Citizenship Question Weaponizes the Census

April 6, 2018

Since our nation’s founding, the constitutional mandate for the US Census has been clear: all people living on our nation’s soil must be accurately counted and represented. That simple fact hasn’t stopped the decennial survey from being co-opted throughout history for nefarious, bigoted, and xenophobic reasons. From an early political “compromise” that counted a slave as three-fifths of a person to the George W. Bush administration coercing the Census Bureau into providing data on zip codes with high Arab American concentrations, there are as many reasons to vigilantly defend the program from becoming weaponized as there are to encourage our communities to stand up and be counted. Last week, the Trump administration crossed a major line that must be confronted by lawmakers and citizens alike.

On March 26, Commerce Secretary Wilbur Ross announced that the Trump administration is directing the US Census Bureau to add a question on citizenship for the 2020 Census. The danger is the chilling effect adding such a question would have on entire communities for whom the prospect of discussing their immigration status is a source of permanent fear, regardless of whether they are documented or not. As seen with the previous example of President W. Bush using Census data to isolate Arab Americans, law enforcement agencies could easily take such information (which can be refined down to the level of a city block) to identify and potentially target dense concentrations of families with similar backgrounds and immigration statuses.

With such grim potential consequences for participating in the Census, it is not difficult to predict that entire immigrant communities will simply opt out completely. But that outcome too would have grave implications. The Census’ core purpose is to provide the numerical basis for the apportionment and sizing of congressional districts, which means that a significant enough drop in participation could lead to a wildly inaccurate redrawing of the electoral map, with immigrant-dense areas suffering the most. In addition, a wide range of federal funding to states is divvied up according to population data from the Census, including essential social welfare programs that could also see huge cuts due to reapportionment.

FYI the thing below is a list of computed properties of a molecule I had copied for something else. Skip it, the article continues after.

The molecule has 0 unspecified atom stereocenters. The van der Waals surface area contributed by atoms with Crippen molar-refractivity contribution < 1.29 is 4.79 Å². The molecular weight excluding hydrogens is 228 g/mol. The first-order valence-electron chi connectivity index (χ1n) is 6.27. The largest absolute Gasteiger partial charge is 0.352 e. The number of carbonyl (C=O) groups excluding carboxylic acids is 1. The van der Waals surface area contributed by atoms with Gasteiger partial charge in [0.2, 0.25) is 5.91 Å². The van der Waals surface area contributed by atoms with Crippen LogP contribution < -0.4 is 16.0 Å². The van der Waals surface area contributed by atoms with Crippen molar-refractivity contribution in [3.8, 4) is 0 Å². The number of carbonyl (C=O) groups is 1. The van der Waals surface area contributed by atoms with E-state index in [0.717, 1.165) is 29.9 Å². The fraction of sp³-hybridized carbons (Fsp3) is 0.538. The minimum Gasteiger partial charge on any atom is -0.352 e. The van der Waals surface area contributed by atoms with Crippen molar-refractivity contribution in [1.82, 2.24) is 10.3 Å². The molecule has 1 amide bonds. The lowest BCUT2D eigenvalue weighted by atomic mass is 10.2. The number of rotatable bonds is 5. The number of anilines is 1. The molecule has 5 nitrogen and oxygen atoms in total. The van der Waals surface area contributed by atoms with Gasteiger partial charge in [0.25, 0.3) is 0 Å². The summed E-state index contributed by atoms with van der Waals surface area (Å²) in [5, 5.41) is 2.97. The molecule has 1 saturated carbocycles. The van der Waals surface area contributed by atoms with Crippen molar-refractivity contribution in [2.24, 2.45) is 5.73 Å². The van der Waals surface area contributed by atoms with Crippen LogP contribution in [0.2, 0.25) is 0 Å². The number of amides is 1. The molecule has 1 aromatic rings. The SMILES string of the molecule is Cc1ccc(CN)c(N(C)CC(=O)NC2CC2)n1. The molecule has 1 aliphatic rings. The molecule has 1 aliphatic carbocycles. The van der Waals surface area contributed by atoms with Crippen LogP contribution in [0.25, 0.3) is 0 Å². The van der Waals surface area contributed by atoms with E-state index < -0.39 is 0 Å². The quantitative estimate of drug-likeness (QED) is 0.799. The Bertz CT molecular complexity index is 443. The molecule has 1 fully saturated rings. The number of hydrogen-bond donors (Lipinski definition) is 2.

It’s hard to imagine that the Trump administration created this scenario by accident. After all, every one of the President’s signature immigration policies has been a transparent attempt to stoke xenophobic hysteria and single out communities. From the Muslim ban to rescinding DACA, his intent has been clear as has the steady flow of hate speech from him and his staff. The President is coolly defying strong protests from civil rights leaders, scientists, and Census Bureau staff themselves because for him this constitutes a win-win. Either immigrant communities participate in the 2020 Census and open themselves up for targeting, or they abstain out of fear and thus have their voices and true strength in numbers erased.

We cannot allow this false choice to wreak havoc upon our communities. Congress has the power to reverse the decision and must be held responsible for safeguarding the integrity of the Census. Meanwhile, Attorneys General from 18 states have already sued the Trump administration over the decision, and their efforts deserve our support. If worse comes to worst and the question remains on the 2020 Census, Trump’s grandest plans can best be thwarted by immigrant communities defiantly participating in the survey to have their voices counted.



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